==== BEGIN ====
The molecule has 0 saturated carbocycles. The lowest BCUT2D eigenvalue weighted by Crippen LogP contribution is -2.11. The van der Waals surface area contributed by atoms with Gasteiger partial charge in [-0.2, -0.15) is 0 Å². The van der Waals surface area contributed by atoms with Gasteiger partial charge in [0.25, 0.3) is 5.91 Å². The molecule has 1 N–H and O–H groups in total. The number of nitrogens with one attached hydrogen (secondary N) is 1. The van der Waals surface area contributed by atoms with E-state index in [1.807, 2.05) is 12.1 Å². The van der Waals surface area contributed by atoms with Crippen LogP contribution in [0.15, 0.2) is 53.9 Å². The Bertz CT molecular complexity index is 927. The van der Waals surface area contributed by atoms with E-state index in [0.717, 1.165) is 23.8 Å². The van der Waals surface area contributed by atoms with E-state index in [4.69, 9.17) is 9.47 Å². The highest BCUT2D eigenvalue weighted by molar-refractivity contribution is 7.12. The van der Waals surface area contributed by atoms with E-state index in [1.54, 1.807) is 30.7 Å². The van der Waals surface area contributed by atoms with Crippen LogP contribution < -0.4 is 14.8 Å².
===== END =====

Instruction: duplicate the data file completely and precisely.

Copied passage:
The molecule has 0 saturated carbocycles. The lowest BCUT2D eigenvalue weighted by Crippen LogP contribution is -2.11. The van der Waals surface area contributed by atoms with Gasteiger partial charge in [-0.2, -0.15) is 0 Å². The van der Waals surface area contributed by atoms with Gasteiger partial charge in [0.25, 0.3) is 5.91 Å². The molecule has 1 N–H and O–H groups in total. The number of nitrogens with one attached hydrogen (secondary N) is 1. The van der Waals surface area contributed by atoms with E-state index in [1.807, 2.05) is 12.1 Å². The van der Waals surface area contributed by atoms with Crippen LogP contribution in [0.15, 0.2) is 53.9 Å². The Bertz CT molecular complexity index is 927. The van der Waals surface area contributed by atoms with E-state index in [0.717, 1.165) is 23.8 Å². The van der Waals surface area contributed by atoms with E-state index in [4.69, 9.17) is 9.47 Å². The highest BCUT2D eigenvalue weighted by molar-refractivity contribution is 7.12. The van der Waals surface area contributed by atoms with E-state index in [1.54, 1.807) is 30.7 Å². The van der Waals surface area contributed by atoms with Crippen LogP contribution < -0.4 is 14.8 Å².